The Kingdom Generally: Chapter 2

 •  7 min. read  •  grade level: 15
Questions are often asked at Bible readings and in religious periodicals with regard to this important subject, which is so largely dwelt upon in the holy Scriptures, such as, What is the Kingdom of God? What is the difference between the Kingdom of God and the Kingdom of heaven, or the Kingdom of the Son and the Kingdom of the Father? To what period of time or to what dispensations do the various passages referring to the subject apply - past, present or future?
Many conflicting answers have been given to these questions, which evidently have not given full satisfaction to the inquirers, for they return to the same simple questions over and over again, showing that the subject of the kingdom is still imperfectly understood.
The main difficulties that appear to confront the student, in his endeavors to understand the precise bearings of the numerous passages relating to the kingdom, are the different names given to it, and the apparent dissimilarity of circumstances and meanings that seem to be connected with the terms, such as “the Kingdom of God” and “the Kingdom of heaven.”
How, say the inquirers, are we to understand and apply such dissimilar references to the kingdom as the following: “The kingdom of God is at hand”; “That ye may eat and drink at My table in My kingdom, and sit on thrones judging the twelve tribes of Israel”; “The kingdom of heaven is likened unto a man which sowed good seed in his field,” or “a grain of mustard seed,” or “is like unto leaven, which a woman took, and hid in three measures of meal”; “The kingdom of God is within [or among] you”; “Except a man be born again, he cannot see the kingdom of God”; “He that is least in the kingdom of heaven is greater than he [John the Baptist]”; “Shall not taste of death, till they see the Son of man coming in His kingdom”; “The kingdom of God is not meat and drink; but righteousness, and peace, and joy in the Holy Ghost”; and many others.
In considering these and similar references, we might at first sight be inclined to think that they refer to more than one kingdom - to different kingdoms, established at different times. But a moment’s reflection will suffice to convince us that this could not possibly be the case. For evidently there can only be one Kingdom of God for all time, and under all circumstances.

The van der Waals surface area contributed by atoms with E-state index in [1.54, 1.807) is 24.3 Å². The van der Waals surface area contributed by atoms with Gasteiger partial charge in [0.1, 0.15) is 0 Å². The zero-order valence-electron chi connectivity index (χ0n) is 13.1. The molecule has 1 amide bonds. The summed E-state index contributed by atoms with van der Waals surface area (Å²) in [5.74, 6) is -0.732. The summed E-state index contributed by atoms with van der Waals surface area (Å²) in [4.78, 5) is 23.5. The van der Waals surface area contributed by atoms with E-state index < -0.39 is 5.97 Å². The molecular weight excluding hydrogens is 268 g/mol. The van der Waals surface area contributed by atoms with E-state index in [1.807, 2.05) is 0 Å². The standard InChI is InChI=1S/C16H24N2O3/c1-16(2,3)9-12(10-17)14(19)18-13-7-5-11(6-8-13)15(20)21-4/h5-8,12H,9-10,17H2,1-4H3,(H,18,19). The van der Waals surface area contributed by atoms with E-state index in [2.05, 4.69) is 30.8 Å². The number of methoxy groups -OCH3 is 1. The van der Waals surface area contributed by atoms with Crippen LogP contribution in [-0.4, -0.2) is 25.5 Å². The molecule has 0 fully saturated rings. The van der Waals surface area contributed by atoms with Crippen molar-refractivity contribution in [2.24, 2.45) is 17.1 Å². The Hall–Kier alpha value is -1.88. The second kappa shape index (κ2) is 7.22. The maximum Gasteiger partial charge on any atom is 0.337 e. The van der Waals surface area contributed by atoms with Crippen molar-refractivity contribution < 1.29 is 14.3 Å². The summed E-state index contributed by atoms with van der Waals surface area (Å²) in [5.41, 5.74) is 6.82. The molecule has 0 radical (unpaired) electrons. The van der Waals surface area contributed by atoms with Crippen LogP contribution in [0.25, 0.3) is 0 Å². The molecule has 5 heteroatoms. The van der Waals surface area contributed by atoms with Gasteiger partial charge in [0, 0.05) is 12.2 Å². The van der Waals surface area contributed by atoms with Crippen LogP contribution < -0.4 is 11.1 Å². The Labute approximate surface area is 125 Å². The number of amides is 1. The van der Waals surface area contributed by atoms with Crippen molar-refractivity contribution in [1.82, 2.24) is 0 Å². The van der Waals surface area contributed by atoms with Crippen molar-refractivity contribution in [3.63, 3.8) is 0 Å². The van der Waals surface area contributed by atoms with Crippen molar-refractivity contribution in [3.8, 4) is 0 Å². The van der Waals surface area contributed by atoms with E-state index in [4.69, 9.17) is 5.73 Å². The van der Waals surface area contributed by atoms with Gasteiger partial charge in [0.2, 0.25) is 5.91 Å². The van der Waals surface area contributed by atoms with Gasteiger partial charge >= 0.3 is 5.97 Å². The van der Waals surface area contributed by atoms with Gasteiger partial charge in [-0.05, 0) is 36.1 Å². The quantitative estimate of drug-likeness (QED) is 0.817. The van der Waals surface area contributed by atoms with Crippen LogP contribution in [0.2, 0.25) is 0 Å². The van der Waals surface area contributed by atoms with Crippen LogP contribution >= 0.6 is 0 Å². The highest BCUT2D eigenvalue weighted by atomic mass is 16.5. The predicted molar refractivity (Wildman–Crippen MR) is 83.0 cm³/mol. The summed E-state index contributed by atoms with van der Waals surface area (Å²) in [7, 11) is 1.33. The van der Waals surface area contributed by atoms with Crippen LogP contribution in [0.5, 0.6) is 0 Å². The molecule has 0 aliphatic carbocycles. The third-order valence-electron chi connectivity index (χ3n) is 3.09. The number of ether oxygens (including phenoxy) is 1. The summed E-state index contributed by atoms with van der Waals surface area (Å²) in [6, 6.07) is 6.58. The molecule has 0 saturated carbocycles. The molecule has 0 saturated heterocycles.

When, however, we are led to see that this one kingdom is presented in different ways, and may be regarded from different points of view, or viewed in different aspects, and further, that the numerous references to it in Scripture refer to different periods of time, necessitating its presentation in different phases, then we are in a position to understand the whole subject clearly.
A kingdom manifestly implies a king to rule or reign over it, and of this Kingdom of God the Lord Jesus Christ, the Son of God, is declared in Scripture to be the King, for all power is given unto Him in heaven and in earth (Matt. 28:1818And Jesus came and spake unto them, saying, All power is given unto me in heaven and in earth. (Matthew 28:18)); “All things are delivered unto Me of My Father” (Matt. 11:2727All things are delivered unto me of my Father: and no man knoweth the Son, but the Father; neither knoweth any man the Father, save the Son, and he to whomsoever the Son will reveal him. (Matthew 11:27)); “But unto the Son He saith, Thy throne, O God, is for ever and ever: a sceptre of righteousness is the sceptre of Thy kingdom” (Heb. 1:88But unto the Son he saith, Thy throne, O God, is for ever and ever: a sceptre of righteousness is the sceptre of thy kingdom. (Hebrews 1:8)); “And the Lord shall be King over all the earth” (Zech. 14:99And the Lord shall be king over all the earth: in that day shall there be one Lord, and his name one. (Zechariah 14:9)); “Who is this King of glory? The Lord of hosts, He is the King of glory” (Psa. 24:1010Who is this King of glory? The Lord of hosts, he is the King of glory. Selah. (Psalm 24:10)); “Yet have I set My King upon My holy hill of Zion” (Psa. 2:66Yet have I set my king upon my holy hill of Zion. (Psalm 2:6)); “Yea, all kings shall fall down before Him: all nations shall serve Him” (Psa. 72:1111Yea, all kings shall fall down before him: all nations shall serve him. (Psalm 72:11)).
This kingdom, regarded in its essential and fullest character, may be defined as the RULE OF GOD, or the sphere in which He rules and reigns supreme, which is equally true of the Kingdom of God and the Kingdom of heaven. And this rule of God, that constitutes the basis of His kingdom, is displayed in two ways: in God’s spiritual rule over the hearts and lives of believers, and in the Lord as King literally reigning over the house of Israel and the whole world in the millennium, which will be the glorious consummation of the kingdom.